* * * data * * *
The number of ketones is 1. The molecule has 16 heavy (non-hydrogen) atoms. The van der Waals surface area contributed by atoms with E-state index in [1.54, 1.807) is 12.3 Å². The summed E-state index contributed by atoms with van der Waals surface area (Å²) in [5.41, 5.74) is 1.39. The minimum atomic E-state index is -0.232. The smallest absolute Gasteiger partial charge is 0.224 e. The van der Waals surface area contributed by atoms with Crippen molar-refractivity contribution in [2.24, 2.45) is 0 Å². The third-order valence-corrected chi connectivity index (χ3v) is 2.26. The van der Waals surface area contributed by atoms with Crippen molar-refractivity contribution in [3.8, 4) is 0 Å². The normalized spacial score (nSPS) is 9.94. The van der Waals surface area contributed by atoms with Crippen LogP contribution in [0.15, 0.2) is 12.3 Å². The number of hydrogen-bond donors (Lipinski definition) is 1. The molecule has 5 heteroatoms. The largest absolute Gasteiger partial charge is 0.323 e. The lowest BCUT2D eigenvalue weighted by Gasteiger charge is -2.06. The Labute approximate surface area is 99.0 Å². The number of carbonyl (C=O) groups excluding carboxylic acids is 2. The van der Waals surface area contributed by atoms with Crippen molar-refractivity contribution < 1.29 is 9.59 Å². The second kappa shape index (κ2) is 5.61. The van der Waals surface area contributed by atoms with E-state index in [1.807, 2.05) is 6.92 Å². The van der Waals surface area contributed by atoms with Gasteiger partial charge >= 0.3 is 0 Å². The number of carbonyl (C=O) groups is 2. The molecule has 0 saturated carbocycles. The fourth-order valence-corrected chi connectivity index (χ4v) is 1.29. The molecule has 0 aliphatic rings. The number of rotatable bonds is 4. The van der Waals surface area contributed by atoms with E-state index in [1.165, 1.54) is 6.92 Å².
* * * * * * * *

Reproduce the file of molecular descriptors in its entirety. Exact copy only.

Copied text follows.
The number of ketones is 1. The molecule has 16 heavy (non-hydrogen) atoms. The van der Waals surface area contributed by atoms with E-state index in [1.54, 1.807) is 12.3 Å². The summed E-state index contributed by atoms with van der Waals surface area (Å²) in [5.41, 5.74) is 1.39. The minimum atomic E-state index is -0.232. The smallest absolute Gasteiger partial charge is 0.224 e. The van der Waals surface area contributed by atoms with Crippen molar-refractivity contribution in [2.24, 2.45) is 0 Å². The third-order valence-corrected chi connectivity index (χ3v) is 2.26. The van der Waals surface area contributed by atoms with Crippen molar-refractivity contribution in [3.8, 4) is 0 Å². The normalized spacial score (nSPS) is 9.94. The van der Waals surface area contributed by atoms with Crippen LogP contribution in [0.15, 0.2) is 12.3 Å². The number of hydrogen-bond donors (Lipinski definition) is 1. The molecule has 5 heteroatoms. The largest absolute Gasteiger partial charge is 0.323 e. The lowest BCUT2D eigenvalue weighted by Gasteiger charge is -2.06. The Labute approximate surface area is 99.0 Å². The number of carbonyl (C=O) groups excluding carboxylic acids is 2. The van der Waals surface area contributed by atoms with Crippen molar-refractivity contribution < 1.29 is 9.59 Å². The second kappa shape index (κ2) is 5.61. The van der Waals surface area contributed by atoms with E-state index in [1.807, 2.05) is 6.92 Å². The van der Waals surface area contributed by atoms with Gasteiger partial charge >= 0.3 is 0 Å². The number of carbonyl (C=O) groups is 2. The molecule has 0 saturated carbocycles. The fourth-order valence-corrected chi connectivity index (χ4v) is 1.29. The molecule has 0 aliphatic rings. The number of rotatable bonds is 4. The van der Waals surface area contributed by atoms with E-state index in [1.165, 1.54) is 6.92 Å².